This has been one of those weeks in which I’ve done dozens of small tasks and seem to have achieved nothing. I’m sure you know the feeling. One of the problems was a mass of website glitches which I’m trying to cure once & for all with a major overhaul. As I know as little about the plumbing of the web as I do about the plumbing in my bathroom, all I can do is wait (impatiently) for a result.
I hope it doesn’t seem like I’ve worked off my frustrations in this week’s art column, which looks at the Pre-Raphaelites being shown at the National Gallery of Australia in the exhibition, Love & Desire. Of all the art movements in history I’ve always found the Pre-Raphaelites hardest to love. There’s something about the way they use colour, the obsessive detail, the rampant theatricality combined with false moralising. Anyway, you’ll see what I mean.
The movie being reviewed is On the Basis of Sex, the new bio pic of everybody’s favourite judge, Ruth Bader Ginsburg (unless you prefer Judge Jeanine, like President Trump). It’s not exactly the standard Hollywood hagiography because there’s so much legal argument included in the script. Ultimately it makes the law seem like a romantic, heroic affair – which will be news to anyone who’s ever sat through lectures on torts and contracts.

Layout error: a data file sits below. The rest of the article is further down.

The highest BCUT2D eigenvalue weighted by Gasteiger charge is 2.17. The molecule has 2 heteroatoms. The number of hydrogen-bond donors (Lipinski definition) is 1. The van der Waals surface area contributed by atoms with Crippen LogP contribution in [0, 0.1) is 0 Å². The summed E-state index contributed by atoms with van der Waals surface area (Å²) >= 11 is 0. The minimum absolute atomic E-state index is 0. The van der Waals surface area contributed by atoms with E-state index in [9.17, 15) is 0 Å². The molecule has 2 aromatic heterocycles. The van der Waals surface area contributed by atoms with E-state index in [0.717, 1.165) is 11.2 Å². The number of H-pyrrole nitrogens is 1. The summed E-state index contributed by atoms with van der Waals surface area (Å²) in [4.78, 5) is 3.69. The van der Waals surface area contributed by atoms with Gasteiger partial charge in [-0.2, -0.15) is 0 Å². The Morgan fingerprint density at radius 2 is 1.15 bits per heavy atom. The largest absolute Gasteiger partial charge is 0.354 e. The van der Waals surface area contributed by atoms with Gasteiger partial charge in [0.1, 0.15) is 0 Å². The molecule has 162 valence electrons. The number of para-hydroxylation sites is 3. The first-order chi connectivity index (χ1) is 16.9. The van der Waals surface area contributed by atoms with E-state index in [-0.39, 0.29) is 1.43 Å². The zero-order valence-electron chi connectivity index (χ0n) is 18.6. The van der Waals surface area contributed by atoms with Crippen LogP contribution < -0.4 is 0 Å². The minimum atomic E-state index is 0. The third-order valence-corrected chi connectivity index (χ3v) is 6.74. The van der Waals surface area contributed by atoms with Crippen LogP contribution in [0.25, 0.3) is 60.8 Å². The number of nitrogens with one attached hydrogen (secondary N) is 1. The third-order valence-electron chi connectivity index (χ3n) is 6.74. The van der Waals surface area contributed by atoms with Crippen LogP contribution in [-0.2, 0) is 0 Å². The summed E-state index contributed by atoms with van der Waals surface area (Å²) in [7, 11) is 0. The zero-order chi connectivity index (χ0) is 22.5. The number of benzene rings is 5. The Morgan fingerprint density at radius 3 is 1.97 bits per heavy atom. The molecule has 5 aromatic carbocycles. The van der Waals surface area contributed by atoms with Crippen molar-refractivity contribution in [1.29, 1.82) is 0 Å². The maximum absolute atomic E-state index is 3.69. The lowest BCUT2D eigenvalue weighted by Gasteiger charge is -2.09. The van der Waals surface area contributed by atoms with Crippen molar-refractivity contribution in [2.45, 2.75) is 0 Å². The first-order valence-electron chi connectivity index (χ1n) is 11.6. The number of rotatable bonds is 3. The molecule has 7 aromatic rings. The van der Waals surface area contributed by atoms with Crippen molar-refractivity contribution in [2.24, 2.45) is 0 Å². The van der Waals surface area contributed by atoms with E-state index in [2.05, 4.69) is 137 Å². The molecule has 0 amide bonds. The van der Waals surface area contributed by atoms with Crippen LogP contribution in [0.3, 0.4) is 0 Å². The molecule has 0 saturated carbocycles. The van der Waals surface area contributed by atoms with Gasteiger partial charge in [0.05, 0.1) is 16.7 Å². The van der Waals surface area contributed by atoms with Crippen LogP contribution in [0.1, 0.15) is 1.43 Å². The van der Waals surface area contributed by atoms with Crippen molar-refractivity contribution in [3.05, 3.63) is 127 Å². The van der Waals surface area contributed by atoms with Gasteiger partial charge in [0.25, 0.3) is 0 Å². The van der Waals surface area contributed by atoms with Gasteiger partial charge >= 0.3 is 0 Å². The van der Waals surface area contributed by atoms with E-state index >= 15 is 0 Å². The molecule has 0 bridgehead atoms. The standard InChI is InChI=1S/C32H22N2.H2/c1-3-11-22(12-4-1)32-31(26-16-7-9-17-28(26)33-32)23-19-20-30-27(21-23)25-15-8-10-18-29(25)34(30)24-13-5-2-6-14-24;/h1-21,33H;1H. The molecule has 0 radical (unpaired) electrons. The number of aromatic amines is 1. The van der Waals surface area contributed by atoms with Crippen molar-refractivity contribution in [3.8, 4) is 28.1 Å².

The most amazing thing I saw last week was neither an exhibition nor a movie, but William Kentridge’s production of Wozzeckat the Sydney Opera House. Although it’s not exactly the most cheerful piece in the repertoire, and Alban Berg was a composer who took no prisoners, it was the kind of spectacle that kept viewers continually scanning the stage to see what was coming next. Or trying to figure out what was going on in the darkest corners.
Georg Büchner wrote his play, Woyzeck, in the wake of the Napoleonic wars, while Berg’s opera was first performed in the years following World War I. The theme, quite simply is the dehumanising power of war, with Wozzeck as the ‘little man’ who has virtually nothing, and sees that brutally taken away from him.
In typical fashion Kentridge has done his research on the Napoleonic period, then expanded his scope to include a broad range of references, including many to his native South Africa. The set is virtually colourless but as active as a vast, animated charcoal line drawing. Shadowy figures parade in the background, characters balance on precarious walkways suspended over piles of wreckage. It’s almost too busy, too full-on, but never more extreme than Berg’s stark, jagged music. As Kentridge writes, “the stage became the world inside Wozzeck’s head”. I’m sure everyone left the theatre that night feeling that whatever was going on in their own heads, wasn’t so bad after all.